Riders

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All professional Israeli musicians/acts will have a set of riders that outline above and beyond the general performance agreement. A rider typically consists of 3 parts: Technical, Stage, and Hospitality.

Technical Rider

Like the name, this is a very technical document that outlines for the event’s sound man, which piece of equipment’s channel goes to which location on the sound board. As a promoter, you are not expected to be able to understand how to read the tech rider. You are however expected to have someone on your team understand it. This person can then clarify with the artist/representative any lingering questions before the day of the show, to ensure that there are no problems during the soundcheck or performance.

Here is an Example of a Technical Rider

Stage Rider/Plan

Also like the name, a stage rider or plan is a diagram that shows the sound man and the technical support of the venue where you need which instrument, sound monitor, guitar amp, mic stand, etc. This is to ensure that when the artist arrives for sound check on the day of the performance, you have everything ready in the place it needs to be. Every performer has unique preferences as to where their bass player stands, and where the lead mic stand should be placed or how many monitors should be facing the drummer and at which angle.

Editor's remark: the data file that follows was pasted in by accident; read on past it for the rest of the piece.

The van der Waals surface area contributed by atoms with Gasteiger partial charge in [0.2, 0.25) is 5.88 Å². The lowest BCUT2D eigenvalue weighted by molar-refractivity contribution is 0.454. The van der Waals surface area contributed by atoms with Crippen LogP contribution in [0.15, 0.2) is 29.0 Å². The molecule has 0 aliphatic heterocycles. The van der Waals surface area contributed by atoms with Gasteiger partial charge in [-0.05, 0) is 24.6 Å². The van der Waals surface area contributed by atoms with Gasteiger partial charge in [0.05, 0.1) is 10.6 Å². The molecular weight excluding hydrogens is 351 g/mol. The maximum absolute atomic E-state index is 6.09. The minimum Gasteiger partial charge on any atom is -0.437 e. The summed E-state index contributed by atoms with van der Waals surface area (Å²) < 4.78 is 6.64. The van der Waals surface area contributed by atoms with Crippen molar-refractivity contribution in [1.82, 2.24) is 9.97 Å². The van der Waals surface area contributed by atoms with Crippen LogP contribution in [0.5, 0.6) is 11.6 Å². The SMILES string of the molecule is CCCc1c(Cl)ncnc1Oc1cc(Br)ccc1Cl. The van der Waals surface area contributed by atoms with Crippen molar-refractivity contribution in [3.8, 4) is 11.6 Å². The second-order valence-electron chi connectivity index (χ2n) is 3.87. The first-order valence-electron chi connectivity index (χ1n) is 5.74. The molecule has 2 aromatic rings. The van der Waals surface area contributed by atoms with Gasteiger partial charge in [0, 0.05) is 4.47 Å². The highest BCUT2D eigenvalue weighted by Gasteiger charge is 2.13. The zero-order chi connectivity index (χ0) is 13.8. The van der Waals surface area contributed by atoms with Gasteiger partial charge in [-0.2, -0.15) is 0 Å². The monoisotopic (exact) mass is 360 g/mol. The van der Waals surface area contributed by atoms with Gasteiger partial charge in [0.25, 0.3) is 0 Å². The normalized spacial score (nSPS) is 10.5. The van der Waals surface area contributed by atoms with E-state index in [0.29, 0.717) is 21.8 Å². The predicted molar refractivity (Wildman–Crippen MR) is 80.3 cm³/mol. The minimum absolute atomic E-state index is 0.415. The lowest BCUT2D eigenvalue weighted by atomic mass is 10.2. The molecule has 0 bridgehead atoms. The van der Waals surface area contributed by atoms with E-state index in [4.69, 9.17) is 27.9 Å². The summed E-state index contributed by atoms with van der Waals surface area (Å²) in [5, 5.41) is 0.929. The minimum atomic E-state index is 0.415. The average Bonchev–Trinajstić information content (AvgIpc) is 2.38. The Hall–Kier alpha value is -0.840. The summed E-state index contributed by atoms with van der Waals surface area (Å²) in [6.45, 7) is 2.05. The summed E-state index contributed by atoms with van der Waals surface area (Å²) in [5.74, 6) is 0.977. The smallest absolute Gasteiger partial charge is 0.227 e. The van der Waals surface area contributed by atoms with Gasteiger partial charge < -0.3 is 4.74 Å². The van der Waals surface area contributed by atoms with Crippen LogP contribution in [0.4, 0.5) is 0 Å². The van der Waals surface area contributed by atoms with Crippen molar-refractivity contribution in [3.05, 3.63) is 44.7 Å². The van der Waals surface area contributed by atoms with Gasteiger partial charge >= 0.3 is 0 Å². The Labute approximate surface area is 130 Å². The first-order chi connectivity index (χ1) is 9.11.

Here is an Example of a Stage Rider/Plan

Hospitality Rider

This is only necessary in specific instances.

If you are producing the Rolling Stones, the hospitality rider would consist ridiculous items that would be expected to be set up back stage in the green room to entertain the band, or spoil them before they were to go on stage, like bringing in a mobile hot tub, remote control dog butler, or a actual Japanese chef to prepare sushi that he brought with him that morning from Japan.

In the case of Israeli artists, we are talking about some fruit, Cola products, tea/coffee, nuts, chips, maybe a some beer or wine (depending on the policy of the venue).

You are never in a position to ask the artist/representative to send you their hospitality. In fact if they don’t mention it upon the signing of the performance agreement, it essentially indicates that they aren’t interested or have no hospitality agreement.

Should they ask for backstage extras on the day of the show, during soundcheck or before they hit the stage- you should have a runner available to take care of the small things. If they are asking for items that you aren’t in a position to retrieve at the last minute, tell them so. They should be fine without!

It is always important to remember, little things backstage like flowers, or candies, etc. make the artist feel more welcome and generally speaking increase their performance level. It never hurts to make the artist feel special before they get on stage to bring down the house.

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